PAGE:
There’s a mist up in the maples;
There’s a hueing of the trees.
Let the farmer plant his staples;
Let the banker seek his ease.
Neither way will truly please.
I’m made hobo by the woodlands.
I’m made cross-eyed by the trees.
Schoolboys don’t have to be good. Man’s
Made rules ban ecstasies,
And his goals are but a tease.
In the treetops there’s no fading
Above glades that know no shading.
Farmers sweat, as bankers promise.
Schoolboy’s are the Doubting Thomas.
Last week we had but a single glory day, with skies as blue as promises, before the dreary and cold weather clamped back down. This is typical of the hills of New Hampshire. During my boyhood among the flatlanders of Massachusetts I came to expect spring to bust out in April, but I’ve learned not to expect it before May, this far north. We live right at the boundary of a sort of change in climate zones. Here is where Indians stopped attempting to grow corn, and became hunters.
Rather than April being a month where spring busts out, it tends to be a torture. Trees aren’t stupid, and they look both ways before crossing over into summer. The maples start to be hazed by their buds in early April, but they only tantalize, for what seems like forever. A sort of mist rides the tips of twigs, golden green over sugar maples and raspberry over swamp maples, and I’ve learned to appreciate the beauty…….about 5% of the time. The rest of the time it seems like way too much foreplay.
This is especially true when April holds long spells of dank weather, which is often the case. Snow can mix in with the rain right into May on the most torturous years. A sort of war goes on between the powers of rebirth and the powers of rot. (If you plant corn, beans or squash too early, that is exactly what their seeds do: rot.)
To really rub it in, last week the children asked me questions, and I had no answers. Rather than seeing this as an opportunity to teach how life never gets old, and is always full of new things, I just felt I was failing to live up to my reputation for being amazingly knowledgeable. Rot even was effecting my brain. For example, a child asked me, “What animal is this from?”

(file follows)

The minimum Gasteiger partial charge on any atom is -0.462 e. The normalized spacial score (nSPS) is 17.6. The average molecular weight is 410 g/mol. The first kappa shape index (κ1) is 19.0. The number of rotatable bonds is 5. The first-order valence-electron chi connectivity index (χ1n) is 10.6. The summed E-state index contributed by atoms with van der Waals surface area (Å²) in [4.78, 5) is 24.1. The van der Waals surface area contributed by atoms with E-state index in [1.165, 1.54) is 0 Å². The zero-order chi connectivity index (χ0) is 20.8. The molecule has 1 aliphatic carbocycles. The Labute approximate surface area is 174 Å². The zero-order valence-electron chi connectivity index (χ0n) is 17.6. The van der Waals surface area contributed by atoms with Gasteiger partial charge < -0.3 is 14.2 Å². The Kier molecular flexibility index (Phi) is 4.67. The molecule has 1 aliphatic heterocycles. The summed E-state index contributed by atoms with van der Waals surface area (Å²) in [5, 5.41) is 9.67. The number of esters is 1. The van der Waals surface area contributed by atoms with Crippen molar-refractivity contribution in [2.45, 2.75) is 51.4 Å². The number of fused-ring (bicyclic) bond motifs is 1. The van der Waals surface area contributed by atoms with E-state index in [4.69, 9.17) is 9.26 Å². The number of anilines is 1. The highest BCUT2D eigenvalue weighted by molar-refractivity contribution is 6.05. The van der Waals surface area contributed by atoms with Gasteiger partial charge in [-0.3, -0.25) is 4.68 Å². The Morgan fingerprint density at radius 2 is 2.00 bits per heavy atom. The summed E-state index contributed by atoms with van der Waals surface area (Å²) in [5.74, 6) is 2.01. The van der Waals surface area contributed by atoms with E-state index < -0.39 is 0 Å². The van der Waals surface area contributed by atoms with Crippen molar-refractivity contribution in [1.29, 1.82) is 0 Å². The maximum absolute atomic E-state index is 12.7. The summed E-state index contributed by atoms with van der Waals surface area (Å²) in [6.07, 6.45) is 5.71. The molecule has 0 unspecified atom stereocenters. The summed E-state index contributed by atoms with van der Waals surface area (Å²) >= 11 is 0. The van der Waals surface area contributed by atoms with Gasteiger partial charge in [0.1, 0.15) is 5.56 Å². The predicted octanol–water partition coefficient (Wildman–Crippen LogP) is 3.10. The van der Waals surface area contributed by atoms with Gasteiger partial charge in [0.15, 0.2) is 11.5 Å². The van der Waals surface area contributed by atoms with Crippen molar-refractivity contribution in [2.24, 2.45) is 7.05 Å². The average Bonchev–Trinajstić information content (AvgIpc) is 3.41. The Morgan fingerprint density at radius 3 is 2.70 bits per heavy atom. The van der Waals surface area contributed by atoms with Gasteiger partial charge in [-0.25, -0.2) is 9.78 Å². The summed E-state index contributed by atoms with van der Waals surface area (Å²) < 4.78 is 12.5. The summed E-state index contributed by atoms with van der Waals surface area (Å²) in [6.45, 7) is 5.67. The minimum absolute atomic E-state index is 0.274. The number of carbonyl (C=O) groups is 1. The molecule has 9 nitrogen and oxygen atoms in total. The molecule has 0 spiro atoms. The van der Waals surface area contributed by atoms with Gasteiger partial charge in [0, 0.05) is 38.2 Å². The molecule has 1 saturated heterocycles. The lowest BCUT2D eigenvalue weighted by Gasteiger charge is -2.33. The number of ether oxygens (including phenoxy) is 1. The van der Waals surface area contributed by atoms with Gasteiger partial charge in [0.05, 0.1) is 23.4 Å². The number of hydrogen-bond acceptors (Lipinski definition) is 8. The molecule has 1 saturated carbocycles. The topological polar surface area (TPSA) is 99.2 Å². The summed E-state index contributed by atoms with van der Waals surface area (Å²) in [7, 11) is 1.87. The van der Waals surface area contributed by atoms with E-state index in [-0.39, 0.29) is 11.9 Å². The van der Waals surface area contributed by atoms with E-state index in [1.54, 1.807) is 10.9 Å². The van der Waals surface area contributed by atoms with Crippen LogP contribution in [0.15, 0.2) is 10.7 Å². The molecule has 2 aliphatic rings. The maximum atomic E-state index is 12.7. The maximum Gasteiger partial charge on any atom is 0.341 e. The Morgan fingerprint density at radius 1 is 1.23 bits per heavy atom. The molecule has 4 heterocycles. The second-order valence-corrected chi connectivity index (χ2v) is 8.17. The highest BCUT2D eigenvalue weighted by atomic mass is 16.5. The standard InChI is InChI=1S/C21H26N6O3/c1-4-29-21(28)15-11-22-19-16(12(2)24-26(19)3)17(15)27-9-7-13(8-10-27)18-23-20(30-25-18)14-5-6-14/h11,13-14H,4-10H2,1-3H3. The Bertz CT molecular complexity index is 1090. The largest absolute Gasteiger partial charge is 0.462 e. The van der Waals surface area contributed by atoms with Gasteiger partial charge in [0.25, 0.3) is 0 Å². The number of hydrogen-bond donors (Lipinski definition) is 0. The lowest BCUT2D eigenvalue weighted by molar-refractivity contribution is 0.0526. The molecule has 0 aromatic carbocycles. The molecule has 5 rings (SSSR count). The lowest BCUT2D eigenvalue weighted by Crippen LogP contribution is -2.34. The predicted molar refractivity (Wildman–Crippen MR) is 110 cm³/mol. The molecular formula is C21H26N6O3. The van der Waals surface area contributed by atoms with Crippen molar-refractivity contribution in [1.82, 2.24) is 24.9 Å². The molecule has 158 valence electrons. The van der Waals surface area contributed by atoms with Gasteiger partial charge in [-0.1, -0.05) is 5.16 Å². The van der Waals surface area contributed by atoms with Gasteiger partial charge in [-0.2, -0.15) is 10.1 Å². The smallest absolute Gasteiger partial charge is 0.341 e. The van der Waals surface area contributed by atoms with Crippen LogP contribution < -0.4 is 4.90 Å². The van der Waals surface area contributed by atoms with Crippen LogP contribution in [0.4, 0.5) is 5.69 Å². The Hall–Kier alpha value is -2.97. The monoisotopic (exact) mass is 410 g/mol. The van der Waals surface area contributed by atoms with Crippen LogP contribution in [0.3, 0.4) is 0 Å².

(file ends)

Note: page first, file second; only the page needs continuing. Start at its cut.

(Oh the irony! Here it is April, and rather than the fresh and new, I am consulted about an old bone. ) I had to confess I didn’t know. My guess was it was an old pig bone, and then, to hide my ignorance, I pointed out the gnawing marks left by deer mice, and also disseminated a bit about scientists who know their bones.
The next question was about foam coming from the side of a tree.
Again I had to confess I had no clue. I had noticed it before, but never had come across an explanation in my reading. So I made a guess. I had wondered, when I saw it before, if it was rising sap fermenting in the tunnel made by some sort of wood-boring beetle. Sounds good, at any rate. But then curiosity killed the cat. I googled “foam on trees”, and discovered it was “slime flux”, and caused by bacteria. So then, on top of admitting I didn’t know, I had to admit my
wild guess scientific hypothesis was wrong, which no thinker enjoys doing.
Not the best day. Rather than the fresh and new, I get brought bones and bacteria, and get my fat ego humbled to boot.
In such situations I find it best to retreat from my position as an authority figure, and to just do my job, which is to watch the kids. Call it licking-my-wounds if you will, but it is what I do when it is not the best day.
When I am sulking in this manner I like to turn to old,reliable ways of cheering myself up, for example noticing the beauty of red maple blossoms.
This is what mists the treetops raspberry. They are so small few notice them.
They also make an interesting nibble, though I prefer the golden-green blooms of the sugar maple, but they weren’t out yet. Then I got a craving for beech buds, and sauntered over to a low hanging branch, and noticed something interesting. The buds were especially plump.
When I unwrapped the fat bud I discovered it was fatter than usual because rather than leaves it held a flower.
This is likely just another sign of rot. Our beech trees are stressed by a virus from Eurasia. When a tree is stressed, it makes nuts like crazy, attempting to reproduce before it dies. And now our beech trees are going the way of the American elm, chestnut, and butternut. Thank you very much, Internationalists. Our squirrels will starve. But we will have our revenge. An exploding population of American gray squirrels is running roughshod over the landscapes of Eurasia. (And it serves them right.)
As I contemplated this situation in my grumpy manner I absentmindedly nibbled the beech bud, and was surprised how good it was. The flowers sweeten the flavor. Then I remembered my job. I was suppose to be watching the kids, and they had become suspiciously quiet.
When I turned I saw I was a teacher, after all. I saw a line of quiet children strung out behind me like ducklings, or perhaps like small monkeys behind a daddy gorilla. They were all nibbling beech buds.
I figured that, if I’m stuck with the job, I’d better do it right, so I taught them, “You don’t want to eat too many of those things, or it will make your tongue feel all hairy.”
(Yet another little-known-fact from my vast store of wisdom.)
[Photo credits for “old bone” and “foaming tree” pictures go to Marlowe Gautreau.]